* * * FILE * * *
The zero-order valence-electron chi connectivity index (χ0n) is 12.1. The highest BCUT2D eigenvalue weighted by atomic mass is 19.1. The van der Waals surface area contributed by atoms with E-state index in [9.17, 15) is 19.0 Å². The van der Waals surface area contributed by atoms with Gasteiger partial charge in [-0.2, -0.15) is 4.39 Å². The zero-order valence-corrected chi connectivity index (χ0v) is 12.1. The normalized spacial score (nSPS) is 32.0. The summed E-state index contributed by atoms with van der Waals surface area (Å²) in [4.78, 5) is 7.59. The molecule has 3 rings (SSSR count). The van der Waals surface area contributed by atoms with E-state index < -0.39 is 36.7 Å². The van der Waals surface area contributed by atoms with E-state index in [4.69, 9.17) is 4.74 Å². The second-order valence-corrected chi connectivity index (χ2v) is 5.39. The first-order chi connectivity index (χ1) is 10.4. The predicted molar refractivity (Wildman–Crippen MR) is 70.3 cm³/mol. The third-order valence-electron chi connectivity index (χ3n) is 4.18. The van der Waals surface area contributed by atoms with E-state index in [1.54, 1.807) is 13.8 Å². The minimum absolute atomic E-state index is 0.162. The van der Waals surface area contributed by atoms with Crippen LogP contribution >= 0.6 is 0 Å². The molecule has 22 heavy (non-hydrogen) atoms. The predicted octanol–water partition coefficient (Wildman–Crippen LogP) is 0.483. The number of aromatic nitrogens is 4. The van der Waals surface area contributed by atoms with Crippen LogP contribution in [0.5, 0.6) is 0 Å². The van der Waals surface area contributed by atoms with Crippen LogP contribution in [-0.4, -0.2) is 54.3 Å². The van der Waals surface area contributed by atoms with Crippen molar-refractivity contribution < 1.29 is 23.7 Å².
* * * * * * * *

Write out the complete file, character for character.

The zero-order valence-electron chi connectivity index (χ0n) is 12.1. The highest BCUT2D eigenvalue weighted by atomic mass is 19.1. The van der Waals surface area contributed by atoms with E-state index in [9.17, 15) is 19.0 Å². The van der Waals surface area contributed by atoms with Gasteiger partial charge in [-0.2, -0.15) is 4.39 Å². The zero-order valence-corrected chi connectivity index (χ0v) is 12.1. The normalized spacial score (nSPS) is 32.0. The summed E-state index contributed by atoms with van der Waals surface area (Å²) in [4.78, 5) is 7.59. The molecule has 3 rings (SSSR count). The van der Waals surface area contributed by atoms with E-state index < -0.39 is 36.7 Å². The van der Waals surface area contributed by atoms with E-state index in [4.69, 9.17) is 4.74 Å². The second-order valence-corrected chi connectivity index (χ2v) is 5.39. The first-order chi connectivity index (χ1) is 10.4. The predicted molar refractivity (Wildman–Crippen MR) is 70.3 cm³/mol. The third-order valence-electron chi connectivity index (χ3n) is 4.18. The van der Waals surface area contributed by atoms with E-state index in [1.54, 1.807) is 13.8 Å². The minimum absolute atomic E-state index is 0.162. The van der Waals surface area contributed by atoms with Crippen LogP contribution >= 0.6 is 0 Å². The molecule has 22 heavy (non-hydrogen) atoms. The predicted octanol–water partition coefficient (Wildman–Crippen LogP) is 0.483. The number of aromatic nitrogens is 4. The van der Waals surface area contributed by atoms with Crippen LogP contribution in [0.5, 0.6) is 0 Å². The van der Waals surface area contributed by atoms with Crippen LogP contribution in [-0.4, -0.2) is 54.3 Å². The van der Waals surface area contributed by atoms with Crippen molar-refractivity contribution < 1.29 is 23.7 Å².